Apple's foray into health: Tim Cook testing wearable blood sugar tracker

Apple CEO Tim Cook and model Christy Turlington at the Apple Watch launch event.REUTERS/Robert GalbraithApple CEO Tim Cook has been seen testing a glucose monitoring device, according to a CNBC report that fuels speculation Apple is working on its own glucose monitoring technology.

The source on the Apple campus told CNBC that Cook is indeed wearing a device and confirmed that it was an Apple prototype.

He continued to discuss the problems diabetic people face everyday in just monitoring their blood levels: "It's mentally anguishing to stick yourself many times a day to check your blood sugar", he said. Keep in mind a previous report from CNBC claimed the Cupertino, CA-based company recently hired a team of biomechanical engineers, with the objective of developing a noninvasive device that can monitor blood sugar levels.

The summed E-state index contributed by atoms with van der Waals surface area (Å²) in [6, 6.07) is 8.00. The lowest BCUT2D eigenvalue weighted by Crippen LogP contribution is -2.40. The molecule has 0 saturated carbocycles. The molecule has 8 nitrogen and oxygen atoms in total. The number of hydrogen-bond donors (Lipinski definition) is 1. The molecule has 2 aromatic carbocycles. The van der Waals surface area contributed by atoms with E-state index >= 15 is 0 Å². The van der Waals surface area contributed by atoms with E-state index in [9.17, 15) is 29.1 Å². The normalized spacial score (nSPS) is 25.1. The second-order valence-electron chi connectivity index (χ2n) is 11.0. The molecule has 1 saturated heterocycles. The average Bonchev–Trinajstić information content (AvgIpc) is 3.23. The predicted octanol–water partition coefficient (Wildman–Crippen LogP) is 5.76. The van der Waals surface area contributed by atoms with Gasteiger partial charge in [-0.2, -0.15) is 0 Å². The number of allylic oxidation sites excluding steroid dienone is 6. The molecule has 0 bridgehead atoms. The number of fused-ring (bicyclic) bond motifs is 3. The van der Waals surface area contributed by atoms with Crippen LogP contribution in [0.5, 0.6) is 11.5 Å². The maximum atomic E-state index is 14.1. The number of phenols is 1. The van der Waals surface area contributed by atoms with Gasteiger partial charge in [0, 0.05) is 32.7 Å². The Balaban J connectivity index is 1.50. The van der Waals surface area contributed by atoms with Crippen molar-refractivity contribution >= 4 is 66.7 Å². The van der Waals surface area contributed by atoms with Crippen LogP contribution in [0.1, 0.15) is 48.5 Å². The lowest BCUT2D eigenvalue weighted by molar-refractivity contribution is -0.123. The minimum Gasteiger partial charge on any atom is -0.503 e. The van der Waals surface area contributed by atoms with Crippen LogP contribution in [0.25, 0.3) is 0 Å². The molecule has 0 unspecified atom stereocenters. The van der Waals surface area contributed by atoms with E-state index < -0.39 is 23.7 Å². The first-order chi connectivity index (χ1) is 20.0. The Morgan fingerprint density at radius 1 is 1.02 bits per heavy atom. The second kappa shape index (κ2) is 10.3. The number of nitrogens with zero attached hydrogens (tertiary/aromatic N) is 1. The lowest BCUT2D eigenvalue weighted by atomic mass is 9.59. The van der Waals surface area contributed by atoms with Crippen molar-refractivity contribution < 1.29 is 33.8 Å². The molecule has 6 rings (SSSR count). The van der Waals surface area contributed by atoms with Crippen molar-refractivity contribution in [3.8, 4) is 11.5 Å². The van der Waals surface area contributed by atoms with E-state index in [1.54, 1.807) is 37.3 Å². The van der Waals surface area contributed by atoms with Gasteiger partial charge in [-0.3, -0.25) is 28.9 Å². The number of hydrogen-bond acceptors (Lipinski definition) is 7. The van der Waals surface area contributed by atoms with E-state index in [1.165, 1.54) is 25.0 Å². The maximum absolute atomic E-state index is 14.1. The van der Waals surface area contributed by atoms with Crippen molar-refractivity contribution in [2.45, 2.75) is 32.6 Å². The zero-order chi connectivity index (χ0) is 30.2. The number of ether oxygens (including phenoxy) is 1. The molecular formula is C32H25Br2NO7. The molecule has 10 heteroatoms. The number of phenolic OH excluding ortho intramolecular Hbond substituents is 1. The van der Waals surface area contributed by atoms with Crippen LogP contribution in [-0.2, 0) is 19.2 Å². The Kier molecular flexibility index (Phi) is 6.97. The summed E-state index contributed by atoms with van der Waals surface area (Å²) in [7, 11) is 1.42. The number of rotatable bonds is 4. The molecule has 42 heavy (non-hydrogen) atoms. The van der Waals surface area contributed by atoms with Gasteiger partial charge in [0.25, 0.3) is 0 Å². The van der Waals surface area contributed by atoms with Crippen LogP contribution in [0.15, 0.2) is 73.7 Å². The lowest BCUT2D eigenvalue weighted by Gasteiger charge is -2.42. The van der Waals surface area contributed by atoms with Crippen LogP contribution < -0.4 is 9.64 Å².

Since last we reported about the said inititiative, the research team seems to have made enormous progress as feasibility trials for this sensor has already been flagged off.

There's no doubt that Apple is focused on bringing health tech to the masses via the Watch - Cook said as much in February.

The original idea behind this project came from the late founder, Steve Jobs, who wanted the company to find a noninvasive way of tracking blood sugar levels. Currently, the trackers require piercing the skin to get a tiny sample of blood and check the patient's blood sugar. It is meant as a program for people with, or at risk for, diabetes.

Will the blood sugar tracker make it into the Apple Watch Series 3?

Cook explained that he was able to understand how his blood sugar responded to foods he was eating.

Apple's many mouthpieces will be the first to tell you about how the company is working to revolutionize the world - but this feature has the potential to be truly life-changing. Wearables have typically been used to monitor general fitness, but a glucose monitoring system would be beneficial for all users, especially diabetics.

In Silicon Valley, a huge health trend is low-carb, high fat diets.

Vanessa Coleman

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